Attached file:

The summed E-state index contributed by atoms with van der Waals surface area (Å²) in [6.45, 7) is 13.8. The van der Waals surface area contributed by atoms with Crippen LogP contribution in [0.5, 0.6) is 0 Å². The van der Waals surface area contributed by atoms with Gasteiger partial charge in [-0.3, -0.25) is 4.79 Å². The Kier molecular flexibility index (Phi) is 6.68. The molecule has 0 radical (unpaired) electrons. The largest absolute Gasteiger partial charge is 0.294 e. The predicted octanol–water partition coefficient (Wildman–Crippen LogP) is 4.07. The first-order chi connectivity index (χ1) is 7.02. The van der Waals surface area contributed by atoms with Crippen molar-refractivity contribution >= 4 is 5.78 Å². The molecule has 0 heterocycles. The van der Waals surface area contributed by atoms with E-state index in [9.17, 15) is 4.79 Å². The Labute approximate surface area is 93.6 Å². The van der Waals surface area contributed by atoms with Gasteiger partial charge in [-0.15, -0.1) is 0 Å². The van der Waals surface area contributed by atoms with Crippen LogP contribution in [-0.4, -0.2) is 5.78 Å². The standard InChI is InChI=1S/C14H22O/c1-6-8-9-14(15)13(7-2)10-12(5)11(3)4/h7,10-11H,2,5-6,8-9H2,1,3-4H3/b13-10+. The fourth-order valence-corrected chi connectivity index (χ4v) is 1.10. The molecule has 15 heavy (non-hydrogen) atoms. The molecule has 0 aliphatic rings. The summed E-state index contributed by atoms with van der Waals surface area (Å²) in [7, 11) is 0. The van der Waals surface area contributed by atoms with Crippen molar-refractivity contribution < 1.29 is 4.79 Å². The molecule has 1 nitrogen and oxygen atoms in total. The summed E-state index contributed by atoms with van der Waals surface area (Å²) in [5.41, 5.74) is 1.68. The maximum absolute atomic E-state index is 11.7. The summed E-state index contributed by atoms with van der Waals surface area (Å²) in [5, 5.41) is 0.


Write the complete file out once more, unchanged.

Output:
The summed E-state index contributed by atoms with van der Waals surface area (Å²) in [6.45, 7) is 13.8. The van der Waals surface area contributed by atoms with Crippen LogP contribution in [0.5, 0.6) is 0 Å². The van der Waals surface area contributed by atoms with Gasteiger partial charge in [-0.3, -0.25) is 4.79 Å². The Kier molecular flexibility index (Phi) is 6.68. The molecule has 0 radical (unpaired) electrons. The largest absolute Gasteiger partial charge is 0.294 e. The predicted octanol–water partition coefficient (Wildman–Crippen LogP) is 4.07. The first-order chi connectivity index (χ1) is 7.02. The van der Waals surface area contributed by atoms with Crippen molar-refractivity contribution >= 4 is 5.78 Å². The molecule has 0 heterocycles. The van der Waals surface area contributed by atoms with E-state index in [9.17, 15) is 4.79 Å². The Labute approximate surface area is 93.6 Å². The van der Waals surface area contributed by atoms with Gasteiger partial charge in [-0.15, -0.1) is 0 Å². The van der Waals surface area contributed by atoms with Crippen LogP contribution in [-0.4, -0.2) is 5.78 Å². The standard InChI is InChI=1S/C14H22O/c1-6-8-9-14(15)13(7-2)10-12(5)11(3)4/h7,10-11H,2,5-6,8-9H2,1,3-4H3/b13-10+. The fourth-order valence-corrected chi connectivity index (χ4v) is 1.10. The molecule has 15 heavy (non-hydrogen) atoms. The molecule has 0 aliphatic rings. The summed E-state index contributed by atoms with van der Waals surface area (Å²) in [7, 11) is 0. The van der Waals surface area contributed by atoms with Crippen molar-refractivity contribution < 1.29 is 4.79 Å². The molecule has 1 nitrogen and oxygen atoms in total. The summed E-state index contributed by atoms with van der Waals surface area (Å²) in [5.41, 5.74) is 1.68. The maximum absolute atomic E-state index is 11.7. The summed E-state index contributed by atoms with van der Waals surface area (Å²) in [5, 5.41) is 0.